Unconstructive feedback: “Every document you’ve written is completely useless and illegible and a waste of time.”
Constructive feedback: “I have had trouble using some of the documentation provided here because of the large blocks of text. I recommend breaking these long paragraphs of actions into shorter sentences for increased clarity, and using bullets or numbers to outline next steps or important information. I believe these changes will make it much easier to follow in the future.”
If conveyed in the right way and within a supportive environment, feedback will be viewed as a gift shared for the betterment of either an individual or the team as a whole. Ultimately, personal wins become team wins.
Just because they may not be physically in the room with you or sending messages in your war room slack channel doesn’t mean that you haven’t received feedback from your end user, whether internal or external. Some ways to achieve this include adding A/B testing or canary deployments into your processes to gain user feedback quickly. Successful DevOps teams include the voice of the customer and the larger business goals in the feedback they share as well as within the vetting, response, and implementation processes.
As with most things, practice makes perfect! It's better to lean toward feedback than away from it, even if it seems inconsequential. The more opportunities your team has to discuss small pieces of feedback or improvements, the better off you will be. Not only will this help prevent larger incidents through smaller, quicker fixes, but it will also give you ample opportunity to hold blame-free retrospectives, close the loop on feedback, and stress test your processes. Equally important, don’t put off conversations or let retrospectives linger. You’ll receive higher quality, more actionable feedback and direction by reviewing incidents or events quickly after they occur.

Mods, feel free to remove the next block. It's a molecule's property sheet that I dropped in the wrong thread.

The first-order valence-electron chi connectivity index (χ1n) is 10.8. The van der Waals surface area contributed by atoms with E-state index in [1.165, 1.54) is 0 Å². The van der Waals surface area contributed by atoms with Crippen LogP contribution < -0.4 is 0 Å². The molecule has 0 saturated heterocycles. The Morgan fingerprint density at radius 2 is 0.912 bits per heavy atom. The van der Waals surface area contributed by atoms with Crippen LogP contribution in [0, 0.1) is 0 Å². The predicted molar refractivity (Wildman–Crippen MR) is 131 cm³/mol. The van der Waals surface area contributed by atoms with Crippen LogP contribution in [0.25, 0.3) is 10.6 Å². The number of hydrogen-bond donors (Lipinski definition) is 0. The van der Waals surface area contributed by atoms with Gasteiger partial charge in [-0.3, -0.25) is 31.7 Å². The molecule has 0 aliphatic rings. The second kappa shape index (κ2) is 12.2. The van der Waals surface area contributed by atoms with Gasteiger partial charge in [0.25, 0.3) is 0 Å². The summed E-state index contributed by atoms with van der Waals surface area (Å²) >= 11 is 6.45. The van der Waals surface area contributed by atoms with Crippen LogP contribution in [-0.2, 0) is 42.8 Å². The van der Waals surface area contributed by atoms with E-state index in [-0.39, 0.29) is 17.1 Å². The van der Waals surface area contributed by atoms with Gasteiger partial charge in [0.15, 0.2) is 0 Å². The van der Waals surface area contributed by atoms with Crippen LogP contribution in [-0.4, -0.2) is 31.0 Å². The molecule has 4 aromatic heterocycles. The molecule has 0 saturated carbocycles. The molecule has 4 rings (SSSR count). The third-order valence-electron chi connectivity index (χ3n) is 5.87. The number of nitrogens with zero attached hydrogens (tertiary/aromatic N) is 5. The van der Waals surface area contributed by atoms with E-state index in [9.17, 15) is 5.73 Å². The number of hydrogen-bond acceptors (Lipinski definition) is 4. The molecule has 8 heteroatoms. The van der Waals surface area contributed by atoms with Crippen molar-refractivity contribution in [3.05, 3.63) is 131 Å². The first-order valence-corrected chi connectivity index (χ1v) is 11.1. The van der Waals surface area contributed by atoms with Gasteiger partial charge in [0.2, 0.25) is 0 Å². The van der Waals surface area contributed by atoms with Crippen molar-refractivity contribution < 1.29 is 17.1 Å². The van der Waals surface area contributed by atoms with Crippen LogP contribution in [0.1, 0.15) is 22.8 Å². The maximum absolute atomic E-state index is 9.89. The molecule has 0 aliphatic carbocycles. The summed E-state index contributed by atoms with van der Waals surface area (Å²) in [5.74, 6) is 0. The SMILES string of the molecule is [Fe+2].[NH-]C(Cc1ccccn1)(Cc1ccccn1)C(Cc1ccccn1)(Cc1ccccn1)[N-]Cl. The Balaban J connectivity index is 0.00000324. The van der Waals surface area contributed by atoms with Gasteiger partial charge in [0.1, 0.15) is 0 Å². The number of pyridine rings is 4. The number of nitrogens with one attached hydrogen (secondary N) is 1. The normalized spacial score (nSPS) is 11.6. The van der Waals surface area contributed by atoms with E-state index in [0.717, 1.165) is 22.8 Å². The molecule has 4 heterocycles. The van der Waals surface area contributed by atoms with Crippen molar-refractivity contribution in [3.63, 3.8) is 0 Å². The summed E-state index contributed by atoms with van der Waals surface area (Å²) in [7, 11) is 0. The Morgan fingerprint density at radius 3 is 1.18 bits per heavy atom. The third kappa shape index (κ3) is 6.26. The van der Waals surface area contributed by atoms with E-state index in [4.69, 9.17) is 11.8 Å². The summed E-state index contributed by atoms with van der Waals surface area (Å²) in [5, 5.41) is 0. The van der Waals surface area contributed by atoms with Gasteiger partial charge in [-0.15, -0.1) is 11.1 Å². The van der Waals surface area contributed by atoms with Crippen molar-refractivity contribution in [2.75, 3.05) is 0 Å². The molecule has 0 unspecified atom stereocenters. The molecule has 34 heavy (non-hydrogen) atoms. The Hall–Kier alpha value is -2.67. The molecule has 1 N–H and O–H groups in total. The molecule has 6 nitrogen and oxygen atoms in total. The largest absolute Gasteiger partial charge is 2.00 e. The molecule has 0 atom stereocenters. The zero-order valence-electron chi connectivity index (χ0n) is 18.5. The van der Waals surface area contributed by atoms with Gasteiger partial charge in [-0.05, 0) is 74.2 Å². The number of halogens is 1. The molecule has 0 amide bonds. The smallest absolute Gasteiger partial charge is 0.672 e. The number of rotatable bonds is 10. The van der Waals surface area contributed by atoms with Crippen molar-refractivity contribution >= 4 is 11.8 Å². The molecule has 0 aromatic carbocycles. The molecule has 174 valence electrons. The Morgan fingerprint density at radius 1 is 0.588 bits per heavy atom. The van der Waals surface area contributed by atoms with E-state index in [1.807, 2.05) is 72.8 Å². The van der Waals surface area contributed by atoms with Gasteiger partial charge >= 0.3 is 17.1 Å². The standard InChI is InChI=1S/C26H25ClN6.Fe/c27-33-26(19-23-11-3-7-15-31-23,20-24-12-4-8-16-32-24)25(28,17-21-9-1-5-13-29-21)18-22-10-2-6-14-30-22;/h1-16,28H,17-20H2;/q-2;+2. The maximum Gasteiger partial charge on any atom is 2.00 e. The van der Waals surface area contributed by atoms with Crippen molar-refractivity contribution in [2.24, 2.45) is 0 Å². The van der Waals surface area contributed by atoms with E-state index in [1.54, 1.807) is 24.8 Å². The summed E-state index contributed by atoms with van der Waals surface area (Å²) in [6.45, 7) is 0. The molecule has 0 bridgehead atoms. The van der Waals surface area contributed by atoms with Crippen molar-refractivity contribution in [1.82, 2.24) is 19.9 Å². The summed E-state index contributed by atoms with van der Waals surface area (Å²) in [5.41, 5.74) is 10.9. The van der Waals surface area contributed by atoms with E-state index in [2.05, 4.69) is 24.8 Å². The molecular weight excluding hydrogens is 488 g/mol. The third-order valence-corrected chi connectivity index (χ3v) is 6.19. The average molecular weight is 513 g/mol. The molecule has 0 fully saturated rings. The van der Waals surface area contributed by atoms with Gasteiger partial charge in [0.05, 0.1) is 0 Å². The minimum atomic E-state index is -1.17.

Leaders must play a critical role in orchestrating a healthy feedback environment. They should make a point to be open and transparent about their own shortcomings or missteps, step in when feedback is not being delivered in an appropriate or constructive manner, and ensure the feedback “loop” operates as it is supposed to. Most importantly, they should always tie decisions back to the larger business objectives and the needs of the customer. Regular 1:1 meetings with the members of their team will enable that important context to be shared and provide an opportunity to gain a pulse on team needs or anything that needs attention.
Having the right tools will always provide pivotal support for deploying and maintaining software and gaining actionable insights. However, the culture built within your team and organization will have a critical impact on how quickly or effectively you meet your goals. Successful DevOps practices require the right tools and the right environment for the people who use them — one without the other means neither will work as intended, and both will end up falling short.